| Risk Factors
A dislocated toe is a misalignment of the toe bones. A dislocation also causes injury to the ligaments that normally keep the bones in place, blood vessels, and nerves.
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A dislocated toe is usually caused by trauma such as:
- A jamming force
- Toe being forcefully twisted or bent
- Activity that puts too much stress on the bones
Factors that may increase your chance of a dislocated toe:
- Contact sports
- Previous dislocation or sprain which may weaken structures that support the toe joint
- Loose ligaments or joint deformities, which may be caused by birth defects or medical conditions
A dislocated toe may cause:
- Severe pain
- Deformity or displacement of the toe
- Swelling and bruising
- Numbness or tingling
- Difficulty moving the toe
Your doctor will ask about your symptoms, medical history, and how the injury occurred. A physical exam will be done. The toe joint and foot will be closely examined. The doctor will most likely be able to diagnose a dislocation based on the exam.
X-rays may be done to make sure the bones are back in their correct place or to look for other damage, such as a fracture.
Emergency care may be needed to safely guide the bone back into place. The doctor can usually guide the bones back in to place by hand. Anesthesia may be used to reduce pain and anxiety. Severe injuries may require surgery to reposition the bones or repair support tissue.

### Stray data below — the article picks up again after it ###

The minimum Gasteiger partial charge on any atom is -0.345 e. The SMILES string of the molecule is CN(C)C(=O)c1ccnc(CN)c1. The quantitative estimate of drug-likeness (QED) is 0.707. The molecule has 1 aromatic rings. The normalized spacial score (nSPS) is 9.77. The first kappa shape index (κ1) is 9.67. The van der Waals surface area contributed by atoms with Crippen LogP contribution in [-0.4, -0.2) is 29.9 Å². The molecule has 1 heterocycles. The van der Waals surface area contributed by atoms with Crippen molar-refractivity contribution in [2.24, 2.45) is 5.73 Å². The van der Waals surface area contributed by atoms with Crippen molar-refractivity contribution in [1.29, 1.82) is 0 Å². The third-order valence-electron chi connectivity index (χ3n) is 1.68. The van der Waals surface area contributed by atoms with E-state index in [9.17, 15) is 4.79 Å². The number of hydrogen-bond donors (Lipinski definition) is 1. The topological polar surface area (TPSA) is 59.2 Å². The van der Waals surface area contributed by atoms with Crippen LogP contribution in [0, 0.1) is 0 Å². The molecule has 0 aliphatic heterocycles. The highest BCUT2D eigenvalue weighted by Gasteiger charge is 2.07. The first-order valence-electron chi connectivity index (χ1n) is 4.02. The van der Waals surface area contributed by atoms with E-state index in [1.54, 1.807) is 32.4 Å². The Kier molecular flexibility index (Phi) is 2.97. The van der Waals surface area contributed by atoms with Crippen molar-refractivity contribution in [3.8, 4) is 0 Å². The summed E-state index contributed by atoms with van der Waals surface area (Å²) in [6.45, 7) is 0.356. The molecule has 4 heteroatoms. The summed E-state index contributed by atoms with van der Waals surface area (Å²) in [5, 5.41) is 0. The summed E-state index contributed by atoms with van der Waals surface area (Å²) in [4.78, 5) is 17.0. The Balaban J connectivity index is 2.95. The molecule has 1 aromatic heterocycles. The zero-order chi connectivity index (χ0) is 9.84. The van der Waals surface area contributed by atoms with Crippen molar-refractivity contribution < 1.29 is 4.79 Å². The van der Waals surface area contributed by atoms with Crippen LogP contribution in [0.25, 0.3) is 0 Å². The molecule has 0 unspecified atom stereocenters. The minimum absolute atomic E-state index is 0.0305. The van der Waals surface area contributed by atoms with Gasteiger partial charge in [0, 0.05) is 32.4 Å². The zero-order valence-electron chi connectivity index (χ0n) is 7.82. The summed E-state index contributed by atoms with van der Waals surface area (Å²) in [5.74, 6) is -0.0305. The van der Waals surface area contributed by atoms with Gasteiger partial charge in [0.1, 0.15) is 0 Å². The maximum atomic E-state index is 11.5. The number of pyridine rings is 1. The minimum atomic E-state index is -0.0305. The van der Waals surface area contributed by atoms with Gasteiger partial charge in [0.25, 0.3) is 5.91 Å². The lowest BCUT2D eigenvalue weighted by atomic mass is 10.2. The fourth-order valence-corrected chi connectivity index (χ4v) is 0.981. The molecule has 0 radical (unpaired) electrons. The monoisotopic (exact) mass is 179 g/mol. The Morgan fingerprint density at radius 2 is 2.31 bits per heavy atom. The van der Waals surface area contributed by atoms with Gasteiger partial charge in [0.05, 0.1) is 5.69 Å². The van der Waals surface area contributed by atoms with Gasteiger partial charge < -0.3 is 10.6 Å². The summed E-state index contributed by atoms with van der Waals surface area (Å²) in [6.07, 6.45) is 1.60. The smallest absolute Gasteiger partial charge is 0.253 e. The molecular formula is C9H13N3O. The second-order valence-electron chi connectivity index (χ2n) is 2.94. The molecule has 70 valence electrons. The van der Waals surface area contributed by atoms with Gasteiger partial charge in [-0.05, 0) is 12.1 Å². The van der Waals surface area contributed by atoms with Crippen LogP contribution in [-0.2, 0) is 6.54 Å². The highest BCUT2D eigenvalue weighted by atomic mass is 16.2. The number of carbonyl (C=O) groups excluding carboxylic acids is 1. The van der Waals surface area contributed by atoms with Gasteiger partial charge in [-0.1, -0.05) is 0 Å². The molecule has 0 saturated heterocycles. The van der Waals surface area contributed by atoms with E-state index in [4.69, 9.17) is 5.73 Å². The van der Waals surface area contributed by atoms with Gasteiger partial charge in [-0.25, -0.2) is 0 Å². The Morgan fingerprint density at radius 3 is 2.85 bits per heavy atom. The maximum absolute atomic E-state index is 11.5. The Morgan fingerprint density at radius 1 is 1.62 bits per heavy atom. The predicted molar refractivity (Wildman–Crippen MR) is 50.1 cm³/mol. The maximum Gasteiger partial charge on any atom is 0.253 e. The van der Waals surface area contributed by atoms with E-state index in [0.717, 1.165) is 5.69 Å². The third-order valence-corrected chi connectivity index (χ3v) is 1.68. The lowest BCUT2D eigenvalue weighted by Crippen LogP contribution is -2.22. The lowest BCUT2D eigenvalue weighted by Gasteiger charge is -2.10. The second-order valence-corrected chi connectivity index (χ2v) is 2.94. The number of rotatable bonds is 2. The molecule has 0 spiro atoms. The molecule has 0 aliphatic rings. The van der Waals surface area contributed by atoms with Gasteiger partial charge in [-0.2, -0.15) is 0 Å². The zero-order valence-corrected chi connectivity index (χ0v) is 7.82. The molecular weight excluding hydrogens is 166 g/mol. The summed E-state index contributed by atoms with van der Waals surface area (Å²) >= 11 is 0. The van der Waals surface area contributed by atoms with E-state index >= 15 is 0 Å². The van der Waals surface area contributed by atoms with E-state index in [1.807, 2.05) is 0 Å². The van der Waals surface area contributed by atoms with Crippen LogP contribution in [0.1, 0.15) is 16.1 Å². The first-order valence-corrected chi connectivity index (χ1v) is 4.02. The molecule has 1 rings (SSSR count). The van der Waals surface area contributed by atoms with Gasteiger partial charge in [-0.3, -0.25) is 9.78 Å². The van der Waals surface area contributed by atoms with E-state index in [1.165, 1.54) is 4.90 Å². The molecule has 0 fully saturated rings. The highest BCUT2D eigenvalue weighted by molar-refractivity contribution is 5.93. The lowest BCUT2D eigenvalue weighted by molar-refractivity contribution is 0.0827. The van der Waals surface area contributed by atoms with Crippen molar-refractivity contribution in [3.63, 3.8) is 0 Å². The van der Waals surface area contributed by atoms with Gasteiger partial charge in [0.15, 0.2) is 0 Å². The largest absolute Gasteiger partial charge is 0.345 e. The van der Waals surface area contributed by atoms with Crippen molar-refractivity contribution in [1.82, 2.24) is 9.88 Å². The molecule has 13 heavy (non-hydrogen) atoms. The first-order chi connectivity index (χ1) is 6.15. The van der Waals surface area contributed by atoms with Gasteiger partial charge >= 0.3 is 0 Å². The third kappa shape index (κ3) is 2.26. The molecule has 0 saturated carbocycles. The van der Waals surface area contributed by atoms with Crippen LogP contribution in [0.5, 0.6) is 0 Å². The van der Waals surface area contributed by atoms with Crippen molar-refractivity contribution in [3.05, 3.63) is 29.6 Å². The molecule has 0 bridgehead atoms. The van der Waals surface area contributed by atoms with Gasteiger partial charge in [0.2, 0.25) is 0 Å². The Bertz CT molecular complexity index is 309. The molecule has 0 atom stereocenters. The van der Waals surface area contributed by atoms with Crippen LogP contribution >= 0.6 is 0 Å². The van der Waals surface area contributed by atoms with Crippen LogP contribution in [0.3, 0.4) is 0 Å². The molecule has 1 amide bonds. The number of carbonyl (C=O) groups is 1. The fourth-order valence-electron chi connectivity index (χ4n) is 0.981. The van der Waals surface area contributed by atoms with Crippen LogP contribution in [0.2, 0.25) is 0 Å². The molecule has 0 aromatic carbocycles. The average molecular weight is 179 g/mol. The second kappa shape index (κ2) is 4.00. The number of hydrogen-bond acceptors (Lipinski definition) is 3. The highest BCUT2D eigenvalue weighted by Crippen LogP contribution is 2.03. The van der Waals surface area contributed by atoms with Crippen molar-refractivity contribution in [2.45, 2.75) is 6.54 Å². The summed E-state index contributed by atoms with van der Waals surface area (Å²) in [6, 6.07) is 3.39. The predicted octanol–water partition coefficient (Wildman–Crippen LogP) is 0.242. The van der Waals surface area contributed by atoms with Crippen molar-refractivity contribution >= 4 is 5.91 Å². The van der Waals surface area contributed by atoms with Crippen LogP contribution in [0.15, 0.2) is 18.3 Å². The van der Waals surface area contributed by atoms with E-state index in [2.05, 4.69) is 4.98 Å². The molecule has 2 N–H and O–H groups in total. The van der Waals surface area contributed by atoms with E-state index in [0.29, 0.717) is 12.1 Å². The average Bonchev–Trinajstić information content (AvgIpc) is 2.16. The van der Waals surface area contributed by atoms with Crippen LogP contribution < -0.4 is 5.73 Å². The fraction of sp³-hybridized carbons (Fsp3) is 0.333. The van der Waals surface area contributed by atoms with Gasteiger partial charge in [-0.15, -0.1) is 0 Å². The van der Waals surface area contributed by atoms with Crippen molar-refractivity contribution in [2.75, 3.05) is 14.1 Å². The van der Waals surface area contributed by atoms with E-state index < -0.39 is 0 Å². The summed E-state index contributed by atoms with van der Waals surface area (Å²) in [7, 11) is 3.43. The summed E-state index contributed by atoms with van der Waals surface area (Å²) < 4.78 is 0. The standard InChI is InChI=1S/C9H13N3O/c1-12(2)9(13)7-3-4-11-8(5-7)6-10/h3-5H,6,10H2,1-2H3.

After the toe bones are put back into place, recovery will include:
- Support such as taping toe to nearby healthy toe or splint, cast, walking boot, or crutches for more severe injuries
- Self-care, such as using ice packs and keeping the foot elevated
- Exercises to restore strength, flexibility, and range of motion
- Slow return to normal activity as tolerated
Dislocated toes are often the result of an accident which are difficult to avoid. To help reduce your chance of a dislocated toe, wear proper shoes or protection during sports or other activities that may cause injury.
Dislocated toe. Sports Injury Clinic website. Available at: http://www.sportsinjuryclinic.net/sport-injuries/foot-heel-pain/dislocated-toe-1. Accessed November 19, 2014.
Dislocation: toe. University of Minnesota medical Center website. Available at: http://www.uofmmedicalcenter.org/HealthLibrary/Article/116625EN. Accessed November 19, 2014.
Overview of musculoskeletal injuries. The Merck Manual Professional Edition website. Available at: http://www.merckmanuals.com/professional/injuries_poisoning/fractures_dislocations_and_sprains/overview_of_musculoskeletal_injuries.html. Updated August 2013. Accessed November 19, 2014.
Last reviewed November 2014 by Michael Woods, MD
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Please be aware that this information is provided to supplement the care provided by your physician. It is neither intended nor implied to be a substitute for professional medical advice. CALL YOUR HEALTHCARE PROVIDER IMMEDIATELY IF YOU THINK YOU MAY HAVE A MEDICAL EMERGENCY. Always seek the advice of your physician or other qualified health provider prior to starting any new treatment or with any questions you may have regarding a medical condition.
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